Tom Jonard's Quantum Mechanics Book List

These are more or less in the order of difficulty and suggested reading order.  Some treat specific topics, experiments or results better than others even if they repeat.
In Search of Schrodinger's Cat, John Gribbin1984, Bantam
John Gribbin presents the historical development of QM in an easy to read and understand manner without mathematics.
Quantum Reality, Nick Herbert, 1985, Doubleday
Nick Herbert discusses possible interpretations of QM in an easy to read and understandable manner without mathmatics.
Where Does the Weirdness Go?, David Lindley, 1996, HarperCollins BasicBooks
David Lindley discusses QM from the viewpoint of experimental results without mathematics.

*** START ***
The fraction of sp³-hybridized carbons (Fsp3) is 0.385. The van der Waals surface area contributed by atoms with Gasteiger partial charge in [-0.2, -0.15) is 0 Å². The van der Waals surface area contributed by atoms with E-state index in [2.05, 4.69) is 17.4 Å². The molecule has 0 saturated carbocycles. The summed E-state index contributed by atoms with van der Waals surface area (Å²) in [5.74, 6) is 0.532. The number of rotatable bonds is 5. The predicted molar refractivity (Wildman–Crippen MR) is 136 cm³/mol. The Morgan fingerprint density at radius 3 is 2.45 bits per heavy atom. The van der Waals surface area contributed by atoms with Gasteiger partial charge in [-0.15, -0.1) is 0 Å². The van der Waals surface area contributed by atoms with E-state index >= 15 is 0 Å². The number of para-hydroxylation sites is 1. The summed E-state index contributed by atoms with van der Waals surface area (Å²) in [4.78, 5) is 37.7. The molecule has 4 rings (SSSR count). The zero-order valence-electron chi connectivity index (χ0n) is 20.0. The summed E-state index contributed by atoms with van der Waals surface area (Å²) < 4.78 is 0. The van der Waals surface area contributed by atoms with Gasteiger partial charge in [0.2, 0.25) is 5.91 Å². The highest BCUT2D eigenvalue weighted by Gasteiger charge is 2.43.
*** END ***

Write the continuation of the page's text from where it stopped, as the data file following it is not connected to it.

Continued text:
The Infamous Boundary, David Wick, 1995, Birkhauser
David Wick's discussion of the state of QM in the mid '90's is more detailed than the Gribbin and Herbert's popularizations.  An appendix titled "Probability in Quantum Mechanics" by William G. Faris is found at the end.
The Meaning of Quantum Theory,Jim Baggott, 1992, Oxford University Press
Jim Boggott discusses the interpretation of QM from relevant historical development and experimental result with essential mathmatics.
The Character of Physical Law, Richard Feynman, 1967, 1989, The M.I.T. Press
Chapter 6 deals specifically with QM but the rest is worth a read.
QED, Richard Feynman, 1985, 1988, Princeton University Press
Subtitled The Strange Theory of Light and Matter this is a popularization of Quantum Electro-Dynamics presented by a master teacher and physicist.
The Physical Principles of The Quantum Theory, Werner Heisenberg, 1930, 1949, Dover Publications
A discussion of particle and wave interpretations of experiments with some essential mathematics.  A mathematical appendix occupies most of the second half of the book.

Home.Return to Tom Jonard's Quantum Mechanics page.

Created May 23, 2001, 
© 2001, Thomas A. Jonard